Mysteries about Lying!!!

Judith Viorst has mentioned forms of lying that seem
appropriate and necessary to be told. Social lies are told to maintain our
relationships (181); peace-keeping lies are created to “avoid irritation and
arguments” (182); protective lies are made up to protect our loved ones (183),
and trust-keeping lies are produced to keep our promises (184), for example. Today,
I will present to you different forms of lying that are easy to avoid, but we
human beings usually don’t want to do so. Are you curious? Are you fond of discovering
these enigmas?

Fun-making Lies

These lies are relevant to playing tricks on others.
We use them as a kind of diversion. We use them to make our friends happy. We
use them to push away depressed faces.

Before making these lies, we analyze their pros and
cons, but later, we sacrifice guilty feelings with smiles.

For instance, one of my friends imitated our
teacher’s voice and asked us to come to the conference room to talk about our
study results. At that time, our hearts were out of our bodies. However, when
finding out the truth, all of us burst out laughing.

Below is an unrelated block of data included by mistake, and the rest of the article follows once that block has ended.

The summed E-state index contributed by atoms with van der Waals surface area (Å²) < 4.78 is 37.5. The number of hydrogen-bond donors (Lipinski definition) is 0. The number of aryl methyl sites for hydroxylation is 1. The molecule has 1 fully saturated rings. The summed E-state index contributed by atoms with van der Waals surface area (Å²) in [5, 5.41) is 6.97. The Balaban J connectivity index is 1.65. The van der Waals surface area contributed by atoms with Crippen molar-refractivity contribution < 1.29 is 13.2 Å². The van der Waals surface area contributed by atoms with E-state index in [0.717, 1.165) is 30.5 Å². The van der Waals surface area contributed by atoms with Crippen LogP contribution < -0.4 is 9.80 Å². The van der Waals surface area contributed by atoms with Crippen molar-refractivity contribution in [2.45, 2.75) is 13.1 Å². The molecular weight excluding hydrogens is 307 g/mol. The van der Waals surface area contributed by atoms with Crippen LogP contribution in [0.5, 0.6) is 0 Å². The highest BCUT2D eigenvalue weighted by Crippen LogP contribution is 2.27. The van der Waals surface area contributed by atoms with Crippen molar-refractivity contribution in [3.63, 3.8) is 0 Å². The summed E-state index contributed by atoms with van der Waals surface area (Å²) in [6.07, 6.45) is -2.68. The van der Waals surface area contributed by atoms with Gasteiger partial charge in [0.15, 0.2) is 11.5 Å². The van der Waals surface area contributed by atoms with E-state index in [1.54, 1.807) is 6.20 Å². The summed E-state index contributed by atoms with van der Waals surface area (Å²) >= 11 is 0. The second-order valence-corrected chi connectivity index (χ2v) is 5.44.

Sometimes, feeling bored, I make up stories to deceive
friends, but later I feel guilty. How about you?

Reliable Lies

These lies are told to make others believe us.

Do you ever give your words to study so that your
friend agrees to work a group with you, but the concealed reason is because you
want to be with her? Similarly, before being voted, electors promise to do many
things. However, how many do have the abilities to realize all of their promises?

These lies are also called self-protective lies. To
become good images on others’ eyes, we somehow have to make up stories in which
we become either heroes or victims.

Do you tell your mother that because of playing
basketball, your fingers were injures? Or will you concede this wound is the
result of pillow fights with your sister at midnight?

Are you willing to acknowledge that your laziness
caused to your bad grades? Or will you make some excuses: “This test is too
difficult,” or “I was sick in that day, so I could not study”? I seem to be tempted
to tell lies. How about you?

Self-deceptive Lies

These lies
are apparent in the play “Death of the Salesman” by Auther Miller. For
instance, Willy faced self-deception when he put his too many expectations on
Biff. Under his eyes, Biff was a hero, who was admired and respected by many
people, including Oliver; however, it turned out to be that he was only a
shipping clerk, a thief, and a jobless boy. I don’t like this theme because Willy
was more devastated when the truth was divulged. How about you?

However, these lies are good in some cases. In fact,
they help us keep our morale and zeal to sustain endeavoring. “Everything will
be okay.” Many times I try to sedate myself before obstacles by murmuring these
words. How about you?